Deviation of the angle at arteriolar bifurcations from optimality was significantly associated only with logical memory (F = 4.67, P = 0.03, η2 = 0.026; Table 2 ). The following were the other individual contributions to variation in logical memory: Moray House Test at age 11, F = 12.07, P = 0.001, η2 = 0.07; gender, F = 3.68, P = 0.06, η2 = 0.02; logMAR near visual acuity, F = 1.17, P = 0.28, η2 <.01; APOE ε4 allele status, F = 3.10, P = 0.08, η2 = 0.02; presence of diabetes, F = 0.25, P = 0.61, η2 <.01; history of cerebrovascular disease, F = 0.70, P = 0.50, η2 <.01; smoking status, F = 0.68, P = 0.51, η2 <.01; systolic blood pressure, F = 0.42, P = 0.52, η2 <.01; diastolic blood pressure, F = 0.34, P = 0.56, η2 <.01; alcohol units per week, F = 1.27, P = 0.26, η2 <.01; years of full-time formal education, F = 0.04, P = 0.84, η2 <.01; social class category, F = 0.26, P = 0.61, η2 <.01. 
Discussion
In the models tested in the present study, the significant, independent contributors to general cognitive function in old age were mental ability at age 11, deviation from optimality of the retinal vascular network, near visual acuity, and APOE ε4 allele status. In addition, suboptimality of angles at arteriolar bifurcations was associated with the cognitive domain of verbal declarative memory after adjustment for mental ability at age 11. The effect size, in these relatively healthy older people, was small, with retinal indices contributing approximately 2% to 3% of the variance in some cognitive scores, but this approximates to the same as APOE genotype. 33 The ARIC (Atherosclerosis Risk in Communities) study also found a relationship between the presence of focal retinopathy and cognition (memory recall, digit symbol subtest, and verbal fluency) in a middle-aged population, 12 and this relationship was still present in nondiabetic participants only. However, in our study, rather than measure presence of focal retinopathy, we attempted to measure quantifiable parameters of the retinal vasculature, viz. retinal vessel widths and features of retinal arteriolar bifurcation geometry. 
The association of suboptimal BC with 3.4% of the variance in g after controlling for IQ at age 11 may be interpreted as suboptimal BC’s contributing to individual differences in cognitive change between age 11 and age 83. 34 Although only the verbal fluency component of g reached statistical significance with the suboptimality of the BC, there was a statistical trend (P < 0.10) of association with Raven’s Progressive Matrices. No association was evident between the BC and logical memory. Verbal fluency and Raven’s progressive matrices represent the cognitive domains of executive function and nonverbal reasoning. Executive functioning in particular may be expected to be reflected by the state of the cerebral small vessels, and hence in the retinal microvasculature. Impairment of executive function and attention are believed to be characteristic of vascular cognitive impairment 2 and is governed by the prefrontal systems of the brain. 35 Buffon et al. 36 recently described the cognitive profile of patients with CADASIL, which represents the archetypal cerebral small vessel disease. They found executive dysfunction among almost 90% of patients.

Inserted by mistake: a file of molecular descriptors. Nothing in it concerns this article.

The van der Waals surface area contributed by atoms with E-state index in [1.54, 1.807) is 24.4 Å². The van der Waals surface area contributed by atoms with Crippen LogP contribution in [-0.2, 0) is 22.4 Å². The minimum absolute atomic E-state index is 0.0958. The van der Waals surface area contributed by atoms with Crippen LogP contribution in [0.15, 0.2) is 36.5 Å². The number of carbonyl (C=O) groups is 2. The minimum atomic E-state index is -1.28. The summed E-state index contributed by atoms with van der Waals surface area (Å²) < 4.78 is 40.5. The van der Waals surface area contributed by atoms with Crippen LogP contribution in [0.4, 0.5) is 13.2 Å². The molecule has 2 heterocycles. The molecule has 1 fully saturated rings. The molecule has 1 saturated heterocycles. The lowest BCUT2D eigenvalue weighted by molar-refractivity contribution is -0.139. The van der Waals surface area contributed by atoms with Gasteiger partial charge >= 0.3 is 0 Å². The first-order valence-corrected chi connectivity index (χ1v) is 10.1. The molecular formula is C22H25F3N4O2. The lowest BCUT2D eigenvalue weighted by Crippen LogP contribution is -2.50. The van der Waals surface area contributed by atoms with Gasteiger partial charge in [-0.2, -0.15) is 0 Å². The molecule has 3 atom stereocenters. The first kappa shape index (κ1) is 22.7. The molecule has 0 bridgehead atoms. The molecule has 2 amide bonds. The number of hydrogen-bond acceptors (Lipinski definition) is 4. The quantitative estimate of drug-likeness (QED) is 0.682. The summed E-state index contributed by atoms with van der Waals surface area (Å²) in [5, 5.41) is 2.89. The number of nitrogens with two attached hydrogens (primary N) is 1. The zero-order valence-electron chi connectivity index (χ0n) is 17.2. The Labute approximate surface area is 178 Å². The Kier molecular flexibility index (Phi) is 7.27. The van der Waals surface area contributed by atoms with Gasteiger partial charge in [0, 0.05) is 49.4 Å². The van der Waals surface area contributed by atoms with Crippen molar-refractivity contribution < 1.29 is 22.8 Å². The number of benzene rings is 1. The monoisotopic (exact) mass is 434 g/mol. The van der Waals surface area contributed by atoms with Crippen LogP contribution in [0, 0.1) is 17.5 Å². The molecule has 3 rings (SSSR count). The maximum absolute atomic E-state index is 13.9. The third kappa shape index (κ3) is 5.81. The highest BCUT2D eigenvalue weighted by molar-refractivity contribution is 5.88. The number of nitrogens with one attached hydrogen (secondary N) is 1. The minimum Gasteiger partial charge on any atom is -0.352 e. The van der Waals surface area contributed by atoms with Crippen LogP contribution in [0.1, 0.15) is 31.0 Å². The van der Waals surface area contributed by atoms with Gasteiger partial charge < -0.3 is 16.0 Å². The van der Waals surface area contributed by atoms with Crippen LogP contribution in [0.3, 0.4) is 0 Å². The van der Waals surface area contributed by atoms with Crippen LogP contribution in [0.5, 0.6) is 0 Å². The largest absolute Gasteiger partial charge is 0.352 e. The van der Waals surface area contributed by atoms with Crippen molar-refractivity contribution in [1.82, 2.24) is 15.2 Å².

Knudtson et al. 26 were the first to use the concept of the branching coefficient to summarize retinal vessel widths into the CRAE and CRVE. More recently, Witt et al. 37 have used the principle of suboptimality of peripheral arteriolar junctions to detect an association with mortality due to ischemic heart disease (but not stroke). In addition, Chapman et al. 38 have used the principle of suboptimality to detect an association between peripheral vascular disease and suboptimality of retinal arteriolar junctional exponents (an alternative measure of vessel bifurcation geometry). These measures are all based on Murray’s principle of minimum work and volume across a vascular network, which predicts an ideal BC of 1.26. Deviation above or below this value results in cost in one or other of these entities, and hence this is the basis for our use of unidirectional suboptimality of the BC from an idealized value rather than an absolute value.